Suminagashi, which was developed in Japan beginning in the 1100s, is the oldest form of marbling – it is totally distinct, both in material and method, from Western styles of marbling.
In this class we will learn about the history of Suminagashi, about the materials to use, and we will each work at home to make our own Suminagashi marbled paper.
Students will need the following materials:
Follow this link to access the supplies list for Sheryl Oppenheim’s Suminagashi Marbling class.
Feel free to contact firstname.lastname@example.org if you are having difficulty sourcing your materials for this workshop.
About the Instructor:
Sheryl Oppenheim was born in 1983 and raised in Orlando, Florida. She is a painter, paper marbler, and maker of illegible books, an idea she first became interested in after seeing the work of Bruno Munari, and through her proximity to books, bookbinders, and marbled paper at her first job in New York, at a bookbinding supply house. She began marbling paper in 2011, and began learning Suminagashi in 2016. Her artist books and prints are included in public collections including the Metropolitan Museum of Art’s Watson Library, the Museum of Modern Art, the Walker Art Center, the New York Public Library, the Brooklyn Museum, and the National Museum of Women in the Arts. She has participated in recent exhibitions at the Minnesota Center for Book Arts, Sadie Halie Projects, Deanna Evans Projects, International Print Center New York, Small Editions, and the Cranbrook Museum of Art. Oppenheim received her BA from Brandeis University and her MFA from Temple University’s Tyler School of Art. She lives and works in New York City.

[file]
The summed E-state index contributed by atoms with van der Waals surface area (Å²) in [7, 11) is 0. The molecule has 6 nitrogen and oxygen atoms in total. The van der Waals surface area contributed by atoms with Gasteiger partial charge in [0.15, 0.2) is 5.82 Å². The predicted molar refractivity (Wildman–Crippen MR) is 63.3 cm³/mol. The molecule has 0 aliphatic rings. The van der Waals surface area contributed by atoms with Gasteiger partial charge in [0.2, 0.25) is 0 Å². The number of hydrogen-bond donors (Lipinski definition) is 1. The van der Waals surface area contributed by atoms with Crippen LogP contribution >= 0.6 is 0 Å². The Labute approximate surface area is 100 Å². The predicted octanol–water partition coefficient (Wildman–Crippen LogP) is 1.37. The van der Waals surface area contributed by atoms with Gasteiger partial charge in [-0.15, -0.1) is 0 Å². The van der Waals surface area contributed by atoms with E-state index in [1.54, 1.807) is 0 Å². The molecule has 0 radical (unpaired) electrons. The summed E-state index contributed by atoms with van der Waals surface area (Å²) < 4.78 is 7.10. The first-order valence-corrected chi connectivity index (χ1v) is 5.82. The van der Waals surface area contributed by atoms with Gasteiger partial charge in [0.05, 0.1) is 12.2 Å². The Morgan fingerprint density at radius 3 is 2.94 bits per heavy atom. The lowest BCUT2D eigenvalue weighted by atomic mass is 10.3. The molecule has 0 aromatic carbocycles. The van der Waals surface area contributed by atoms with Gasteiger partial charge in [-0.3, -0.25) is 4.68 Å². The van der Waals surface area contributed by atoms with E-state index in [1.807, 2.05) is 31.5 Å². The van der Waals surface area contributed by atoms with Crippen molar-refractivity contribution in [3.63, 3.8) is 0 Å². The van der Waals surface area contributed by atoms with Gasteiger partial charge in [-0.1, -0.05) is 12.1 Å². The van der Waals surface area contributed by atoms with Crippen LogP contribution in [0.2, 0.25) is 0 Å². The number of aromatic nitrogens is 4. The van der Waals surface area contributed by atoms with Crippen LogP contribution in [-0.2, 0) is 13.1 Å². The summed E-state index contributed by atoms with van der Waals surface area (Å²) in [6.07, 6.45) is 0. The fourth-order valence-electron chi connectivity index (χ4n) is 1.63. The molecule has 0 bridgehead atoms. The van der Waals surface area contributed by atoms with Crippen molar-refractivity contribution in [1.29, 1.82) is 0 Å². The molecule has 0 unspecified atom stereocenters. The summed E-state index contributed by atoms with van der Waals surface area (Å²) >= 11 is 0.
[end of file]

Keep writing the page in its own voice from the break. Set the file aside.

Images courtesy of the instructor.
About the Center for Book Arts:
The Center for Book Arts promotes active explorations of both contemporary and traditional artistic practices related to the book as an art object. The Center seeks to facilitate communication between the book arts community and the larger spheres of contemporary visual and literary arts, while being a model organization locally, nationally, and internationally within the field. We achieve this through exhibitions, classes, public programming, literary presentations, opportunities for artists and writers, publications, and collecting.